At 19 years old, Jamie Scott looked every inch like the man who had it all. Still a teenager, he’d already landed himself a record contract at a major label, he was neatly tucked away with his childhood sweetheart and was still living, surrounded by friends and family, in the suburban town he had grown up in. With all the boxes ticked, it should have been so perfect. But, perhaps somewhat inevitably, things began to unravel.Feeling he had missed his chance as a performer, Scott had decided to forge a career writing film scores.
Of course, for a man who first picked up a guitar aged seven and taught himself to play, music was clearly a natural compulsion, and the one he was used to giving in to. Scott’s musical loves and influences now are one and the same as the varied bunch he grew up listening to. Jamie developed an appreciation of James Taylor, Cat Stevens and Carole King. He also has a keen love of soul – Wilson Pickett, Donnie Hathaway, The Flamingos.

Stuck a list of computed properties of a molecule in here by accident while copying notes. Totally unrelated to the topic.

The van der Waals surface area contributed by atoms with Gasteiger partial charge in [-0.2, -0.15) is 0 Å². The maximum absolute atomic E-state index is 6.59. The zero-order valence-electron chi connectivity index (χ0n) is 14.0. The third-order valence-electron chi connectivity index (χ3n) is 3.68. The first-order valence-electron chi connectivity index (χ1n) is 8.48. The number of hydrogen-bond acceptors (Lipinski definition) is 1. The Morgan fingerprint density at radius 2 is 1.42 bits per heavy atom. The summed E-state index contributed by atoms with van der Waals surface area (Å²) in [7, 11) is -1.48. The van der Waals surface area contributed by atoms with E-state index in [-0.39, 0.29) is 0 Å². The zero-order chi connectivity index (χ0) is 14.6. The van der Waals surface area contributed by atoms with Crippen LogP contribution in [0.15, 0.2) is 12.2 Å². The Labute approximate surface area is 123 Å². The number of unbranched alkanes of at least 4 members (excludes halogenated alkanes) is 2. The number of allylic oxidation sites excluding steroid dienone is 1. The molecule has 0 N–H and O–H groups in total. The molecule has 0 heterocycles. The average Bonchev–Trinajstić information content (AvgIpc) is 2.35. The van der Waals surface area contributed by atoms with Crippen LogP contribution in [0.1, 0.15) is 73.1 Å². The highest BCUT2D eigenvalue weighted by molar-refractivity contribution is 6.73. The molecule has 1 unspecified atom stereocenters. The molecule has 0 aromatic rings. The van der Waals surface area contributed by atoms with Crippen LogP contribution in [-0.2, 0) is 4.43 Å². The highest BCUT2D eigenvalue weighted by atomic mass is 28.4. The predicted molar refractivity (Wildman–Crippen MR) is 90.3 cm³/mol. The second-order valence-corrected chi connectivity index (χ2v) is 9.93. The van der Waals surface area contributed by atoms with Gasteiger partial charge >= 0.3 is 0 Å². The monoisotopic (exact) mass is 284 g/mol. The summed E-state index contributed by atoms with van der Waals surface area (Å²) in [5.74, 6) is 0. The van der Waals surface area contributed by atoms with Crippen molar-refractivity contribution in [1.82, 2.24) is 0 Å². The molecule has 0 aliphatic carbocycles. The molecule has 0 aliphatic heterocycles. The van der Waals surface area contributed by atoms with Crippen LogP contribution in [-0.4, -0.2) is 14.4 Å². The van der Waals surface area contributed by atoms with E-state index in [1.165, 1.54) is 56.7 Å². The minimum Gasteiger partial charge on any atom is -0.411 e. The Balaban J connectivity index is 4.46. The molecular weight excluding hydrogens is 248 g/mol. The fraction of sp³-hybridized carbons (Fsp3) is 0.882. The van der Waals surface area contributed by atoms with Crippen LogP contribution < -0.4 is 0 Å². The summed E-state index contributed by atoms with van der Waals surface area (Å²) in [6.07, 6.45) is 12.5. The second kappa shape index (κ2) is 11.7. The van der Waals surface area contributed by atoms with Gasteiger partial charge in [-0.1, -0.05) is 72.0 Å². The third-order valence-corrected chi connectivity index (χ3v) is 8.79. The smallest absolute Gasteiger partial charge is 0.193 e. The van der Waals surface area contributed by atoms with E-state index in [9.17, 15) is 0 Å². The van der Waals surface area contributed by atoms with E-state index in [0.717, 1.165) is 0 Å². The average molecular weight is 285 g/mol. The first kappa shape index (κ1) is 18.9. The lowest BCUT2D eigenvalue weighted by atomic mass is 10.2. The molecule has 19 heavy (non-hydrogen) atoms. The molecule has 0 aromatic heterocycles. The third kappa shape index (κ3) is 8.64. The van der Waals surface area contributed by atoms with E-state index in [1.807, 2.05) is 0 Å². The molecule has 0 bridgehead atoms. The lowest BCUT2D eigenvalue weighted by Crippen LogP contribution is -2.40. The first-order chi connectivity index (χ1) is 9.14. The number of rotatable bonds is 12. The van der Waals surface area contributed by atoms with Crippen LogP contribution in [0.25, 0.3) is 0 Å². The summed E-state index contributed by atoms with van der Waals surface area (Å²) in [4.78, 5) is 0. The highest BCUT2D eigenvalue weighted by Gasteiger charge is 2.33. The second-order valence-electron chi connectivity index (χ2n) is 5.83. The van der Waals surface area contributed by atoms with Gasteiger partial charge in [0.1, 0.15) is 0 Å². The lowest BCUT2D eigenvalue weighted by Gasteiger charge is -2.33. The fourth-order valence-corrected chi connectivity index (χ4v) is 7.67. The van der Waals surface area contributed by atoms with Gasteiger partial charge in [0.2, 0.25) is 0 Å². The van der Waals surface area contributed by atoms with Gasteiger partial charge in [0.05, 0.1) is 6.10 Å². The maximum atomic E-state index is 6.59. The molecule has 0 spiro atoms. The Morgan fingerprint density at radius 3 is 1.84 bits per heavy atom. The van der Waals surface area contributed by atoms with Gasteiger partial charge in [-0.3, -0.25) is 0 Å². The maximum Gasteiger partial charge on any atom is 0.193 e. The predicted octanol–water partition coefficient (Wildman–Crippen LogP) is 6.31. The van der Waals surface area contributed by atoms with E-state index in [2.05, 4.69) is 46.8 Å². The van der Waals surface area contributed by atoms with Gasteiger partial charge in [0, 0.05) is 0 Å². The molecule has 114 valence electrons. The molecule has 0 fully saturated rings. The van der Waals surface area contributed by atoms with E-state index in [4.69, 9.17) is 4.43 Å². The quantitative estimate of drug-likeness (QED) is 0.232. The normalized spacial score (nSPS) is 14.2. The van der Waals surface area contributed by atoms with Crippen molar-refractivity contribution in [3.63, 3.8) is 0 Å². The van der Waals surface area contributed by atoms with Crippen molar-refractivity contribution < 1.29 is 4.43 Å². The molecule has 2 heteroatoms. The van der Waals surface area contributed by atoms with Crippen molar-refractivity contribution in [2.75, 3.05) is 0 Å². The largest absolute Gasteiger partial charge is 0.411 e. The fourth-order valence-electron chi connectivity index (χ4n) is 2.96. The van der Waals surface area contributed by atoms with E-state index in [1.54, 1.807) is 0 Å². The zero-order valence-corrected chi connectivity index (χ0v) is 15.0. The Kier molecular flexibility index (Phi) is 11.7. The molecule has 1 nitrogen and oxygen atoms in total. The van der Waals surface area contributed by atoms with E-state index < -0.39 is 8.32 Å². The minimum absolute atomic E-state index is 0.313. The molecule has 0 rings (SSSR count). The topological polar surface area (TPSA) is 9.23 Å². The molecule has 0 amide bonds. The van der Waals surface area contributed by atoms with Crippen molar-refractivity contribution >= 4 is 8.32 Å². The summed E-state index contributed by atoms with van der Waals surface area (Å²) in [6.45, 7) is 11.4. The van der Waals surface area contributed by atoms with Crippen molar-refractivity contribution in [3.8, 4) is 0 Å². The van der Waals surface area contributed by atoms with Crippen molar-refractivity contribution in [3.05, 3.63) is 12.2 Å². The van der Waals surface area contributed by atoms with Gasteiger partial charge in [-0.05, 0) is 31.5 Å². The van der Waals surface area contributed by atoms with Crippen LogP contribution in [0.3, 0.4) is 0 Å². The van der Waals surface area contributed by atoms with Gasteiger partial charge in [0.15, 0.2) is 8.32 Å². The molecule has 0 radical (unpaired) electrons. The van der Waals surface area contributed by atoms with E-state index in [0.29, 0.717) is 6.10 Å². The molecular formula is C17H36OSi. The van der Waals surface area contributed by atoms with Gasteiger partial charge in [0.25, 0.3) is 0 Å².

Amazingly at the age of 25, Scott has been given a second chance at making it. Luckily, his music was discovered by the right person and barely months after his last deal, Scott found what he was looking for in a different record label and signed a new deal under the name Jamie Scott and The Town.
The previous comparisons to Jamiroquai that he once attracted seem pretty one-dimensional, probably an observation based on his dextrous and soulful voice. In truth, the Jamie Scott of Park Bench Theories is less easy-on-the-ear funk and, if comparisons must be drawn, somewhere between Jeff Buckley meets Stevie Wonder.